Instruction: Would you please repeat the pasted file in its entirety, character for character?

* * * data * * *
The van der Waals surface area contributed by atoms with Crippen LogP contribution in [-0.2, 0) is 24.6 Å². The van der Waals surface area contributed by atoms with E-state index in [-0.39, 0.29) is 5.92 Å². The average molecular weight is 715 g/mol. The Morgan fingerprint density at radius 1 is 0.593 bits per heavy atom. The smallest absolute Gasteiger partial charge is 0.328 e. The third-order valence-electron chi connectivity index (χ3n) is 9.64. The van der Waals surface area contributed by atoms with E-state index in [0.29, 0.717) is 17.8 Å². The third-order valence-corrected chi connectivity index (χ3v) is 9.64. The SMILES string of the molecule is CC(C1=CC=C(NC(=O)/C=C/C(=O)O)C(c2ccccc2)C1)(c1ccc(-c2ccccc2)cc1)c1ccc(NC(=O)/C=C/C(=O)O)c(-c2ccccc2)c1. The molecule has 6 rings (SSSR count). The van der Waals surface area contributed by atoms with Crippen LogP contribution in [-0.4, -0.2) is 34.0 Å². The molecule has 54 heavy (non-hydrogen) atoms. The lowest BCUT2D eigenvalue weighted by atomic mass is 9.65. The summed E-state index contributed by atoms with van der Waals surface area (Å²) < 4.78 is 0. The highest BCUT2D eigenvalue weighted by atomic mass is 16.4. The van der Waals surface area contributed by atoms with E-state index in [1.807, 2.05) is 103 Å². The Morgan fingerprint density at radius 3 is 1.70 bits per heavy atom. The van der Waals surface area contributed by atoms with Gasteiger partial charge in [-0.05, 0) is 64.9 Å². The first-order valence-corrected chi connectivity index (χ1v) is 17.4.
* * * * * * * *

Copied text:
The van der Waals surface area contributed by atoms with Crippen LogP contribution in [-0.2, 0) is 24.6 Å². The van der Waals surface area contributed by atoms with E-state index in [-0.39, 0.29) is 5.92 Å². The average molecular weight is 715 g/mol. The Morgan fingerprint density at radius 1 is 0.593 bits per heavy atom. The smallest absolute Gasteiger partial charge is 0.328 e. The third-order valence-electron chi connectivity index (χ3n) is 9.64. The van der Waals surface area contributed by atoms with E-state index in [0.29, 0.717) is 17.8 Å². The third-order valence-corrected chi connectivity index (χ3v) is 9.64. The SMILES string of the molecule is CC(C1=CC=C(NC(=O)/C=C/C(=O)O)C(c2ccccc2)C1)(c1ccc(-c2ccccc2)cc1)c1ccc(NC(=O)/C=C/C(=O)O)c(-c2ccccc2)c1. The molecule has 6 rings (SSSR count). The van der Waals surface area contributed by atoms with Crippen LogP contribution in [-0.4, -0.2) is 34.0 Å². The molecule has 54 heavy (non-hydrogen) atoms. The lowest BCUT2D eigenvalue weighted by atomic mass is 9.65. The summed E-state index contributed by atoms with van der Waals surface area (Å²) < 4.78 is 0. The highest BCUT2D eigenvalue weighted by atomic mass is 16.4. The van der Waals surface area contributed by atoms with E-state index in [1.807, 2.05) is 103 Å². The Morgan fingerprint density at radius 3 is 1.70 bits per heavy atom. The van der Waals surface area contributed by atoms with Gasteiger partial charge in [-0.05, 0) is 64.9 Å². The first-order valence-corrected chi connectivity index (χ1v) is 17.4.